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April 14, 1997 | NICK GREEN, SPECIAL TO THE TIMES
A few years ago during shooting for an episode of the Angela Lansbury television series "Murder, She Wrote" a large truck stopped nearby and noisily dumped a load of manure. Concerned about disruption to their expensive on-location shooting, the film crew asked if the work could be delayed, recalled Don Gallagher, a permit inspector with Ventura County's Transportation Department. No problem, said the foreman. "He wanted $1,000 for every truck," Gallagher said, "and he had 40 trucks."
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NEWS
April 14, 1997 | NICK GREEN, SPECIAL TO THE TIMES
A few years ago during shooting for an episode of the Angela Lansbury television series "Murder, She Wrote" a large truck stopped nearby and noisily dumped a load of manure. Concerned about disruption to their expensive on-location shooting, the film crew asked if the work could be delayed, recalled Don Gallagher, a permit inspector with Ventura County's Transportation Department. No problem, said the foreman. "He wanted $1,000 for every truck," Gallagher said, "and he had 40 trucks."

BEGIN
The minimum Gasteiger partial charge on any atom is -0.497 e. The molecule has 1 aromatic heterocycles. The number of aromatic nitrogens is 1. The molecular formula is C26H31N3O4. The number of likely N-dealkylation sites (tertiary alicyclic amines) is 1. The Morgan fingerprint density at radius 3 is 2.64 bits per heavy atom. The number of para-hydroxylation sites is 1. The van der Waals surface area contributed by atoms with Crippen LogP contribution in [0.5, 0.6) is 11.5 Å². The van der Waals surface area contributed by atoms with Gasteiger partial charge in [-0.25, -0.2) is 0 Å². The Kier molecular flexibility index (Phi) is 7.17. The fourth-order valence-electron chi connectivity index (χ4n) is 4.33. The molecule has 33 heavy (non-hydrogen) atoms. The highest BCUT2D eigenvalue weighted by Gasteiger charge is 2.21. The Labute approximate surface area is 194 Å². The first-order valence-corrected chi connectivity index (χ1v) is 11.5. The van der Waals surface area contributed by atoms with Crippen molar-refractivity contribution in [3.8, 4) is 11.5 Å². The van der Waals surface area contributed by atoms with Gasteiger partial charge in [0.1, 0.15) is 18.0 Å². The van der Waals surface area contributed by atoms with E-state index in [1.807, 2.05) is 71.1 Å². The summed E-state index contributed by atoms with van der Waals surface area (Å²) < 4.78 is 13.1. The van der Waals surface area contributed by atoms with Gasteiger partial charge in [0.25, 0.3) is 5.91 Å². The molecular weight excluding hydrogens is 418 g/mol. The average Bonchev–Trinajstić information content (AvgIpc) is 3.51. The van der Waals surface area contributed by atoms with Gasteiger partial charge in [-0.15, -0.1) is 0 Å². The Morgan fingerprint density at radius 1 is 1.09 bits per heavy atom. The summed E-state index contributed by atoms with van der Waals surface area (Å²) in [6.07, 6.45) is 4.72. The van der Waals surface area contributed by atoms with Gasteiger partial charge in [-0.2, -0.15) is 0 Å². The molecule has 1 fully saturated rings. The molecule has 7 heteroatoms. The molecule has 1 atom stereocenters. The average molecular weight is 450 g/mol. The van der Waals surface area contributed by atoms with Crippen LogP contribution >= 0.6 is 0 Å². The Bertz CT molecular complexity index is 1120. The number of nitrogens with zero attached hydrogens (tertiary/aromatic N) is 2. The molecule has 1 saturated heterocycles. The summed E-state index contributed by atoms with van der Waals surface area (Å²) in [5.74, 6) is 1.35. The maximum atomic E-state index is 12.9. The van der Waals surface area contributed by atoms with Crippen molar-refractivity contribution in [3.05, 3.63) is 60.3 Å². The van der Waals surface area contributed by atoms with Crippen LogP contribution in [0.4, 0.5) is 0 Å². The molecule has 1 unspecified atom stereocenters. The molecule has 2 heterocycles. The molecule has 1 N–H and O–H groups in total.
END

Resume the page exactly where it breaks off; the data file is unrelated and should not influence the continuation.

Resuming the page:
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CALIFORNIA | LOCAL
September 2, 1999
Re "Hollywood Discovers Ventura County," Aug. 4. Although we applaud the efforts of the Ventura County Film Council to promote filming in Ventura County, we want to clarify a fundamental misunderstanding in this article. The article accurately quoted the figure of $351 million from our recent economic impact report as the contribution made by the entertainment industry to Ventura County. But it was followed by an anonymous opinion attributed to the Ventura County Film Council, saying the figure was "inflated because it includes the salaries of stars who do not live in the county."
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